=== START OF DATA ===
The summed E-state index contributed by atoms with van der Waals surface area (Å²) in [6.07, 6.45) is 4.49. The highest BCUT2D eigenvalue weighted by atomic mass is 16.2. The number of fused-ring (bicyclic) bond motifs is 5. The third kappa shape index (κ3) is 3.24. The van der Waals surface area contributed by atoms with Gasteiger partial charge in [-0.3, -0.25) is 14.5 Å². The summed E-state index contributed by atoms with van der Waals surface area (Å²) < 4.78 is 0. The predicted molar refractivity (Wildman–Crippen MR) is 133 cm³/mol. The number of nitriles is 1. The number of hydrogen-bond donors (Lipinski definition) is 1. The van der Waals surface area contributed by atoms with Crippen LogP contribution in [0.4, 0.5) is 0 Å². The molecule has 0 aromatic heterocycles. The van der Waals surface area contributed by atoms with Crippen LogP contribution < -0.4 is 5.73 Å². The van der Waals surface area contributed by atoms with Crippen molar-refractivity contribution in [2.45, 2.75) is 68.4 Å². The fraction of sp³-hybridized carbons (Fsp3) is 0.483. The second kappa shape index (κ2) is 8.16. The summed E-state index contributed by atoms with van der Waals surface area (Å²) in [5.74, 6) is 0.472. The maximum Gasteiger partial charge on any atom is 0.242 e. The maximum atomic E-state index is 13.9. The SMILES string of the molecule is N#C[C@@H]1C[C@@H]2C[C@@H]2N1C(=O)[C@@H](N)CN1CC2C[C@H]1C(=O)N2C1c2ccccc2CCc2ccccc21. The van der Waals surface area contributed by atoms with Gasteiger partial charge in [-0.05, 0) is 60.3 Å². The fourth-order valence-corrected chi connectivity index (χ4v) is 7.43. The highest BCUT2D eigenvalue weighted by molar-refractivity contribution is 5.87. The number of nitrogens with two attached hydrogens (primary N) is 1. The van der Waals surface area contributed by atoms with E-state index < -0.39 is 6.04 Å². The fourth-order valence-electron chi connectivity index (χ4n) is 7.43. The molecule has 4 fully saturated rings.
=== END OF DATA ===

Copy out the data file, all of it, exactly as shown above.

The summed E-state index contributed by atoms with van der Waals surface area (Å²) in [6.07, 6.45) is 4.49. The highest BCUT2D eigenvalue weighted by atomic mass is 16.2. The number of fused-ring (bicyclic) bond motifs is 5. The third kappa shape index (κ3) is 3.24. The van der Waals surface area contributed by atoms with Gasteiger partial charge in [-0.3, -0.25) is 14.5 Å². The summed E-state index contributed by atoms with van der Waals surface area (Å²) < 4.78 is 0. The predicted molar refractivity (Wildman–Crippen MR) is 133 cm³/mol. The number of nitriles is 1. The number of hydrogen-bond donors (Lipinski definition) is 1. The van der Waals surface area contributed by atoms with Crippen LogP contribution in [0.4, 0.5) is 0 Å². The molecule has 0 aromatic heterocycles. The van der Waals surface area contributed by atoms with Crippen LogP contribution < -0.4 is 5.73 Å². The van der Waals surface area contributed by atoms with Crippen molar-refractivity contribution in [2.45, 2.75) is 68.4 Å². The fraction of sp³-hybridized carbons (Fsp3) is 0.483. The second kappa shape index (κ2) is 8.16. The summed E-state index contributed by atoms with van der Waals surface area (Å²) in [5.74, 6) is 0.472. The maximum Gasteiger partial charge on any atom is 0.242 e. The maximum atomic E-state index is 13.9. The SMILES string of the molecule is N#C[C@@H]1C[C@@H]2C[C@@H]2N1C(=O)[C@@H](N)CN1CC2C[C@H]1C(=O)N2C1c2ccccc2CCc2ccccc21. The van der Waals surface area contributed by atoms with Gasteiger partial charge in [-0.05, 0) is 60.3 Å². The fourth-order valence-corrected chi connectivity index (χ4v) is 7.43. The highest BCUT2D eigenvalue weighted by molar-refractivity contribution is 5.87. The number of nitrogens with two attached hydrogens (primary N) is 1. The van der Waals surface area contributed by atoms with E-state index < -0.39 is 6.04 Å². The fourth-order valence-electron chi connectivity index (χ4n) is 7.43. The molecule has 4 fully saturated rings.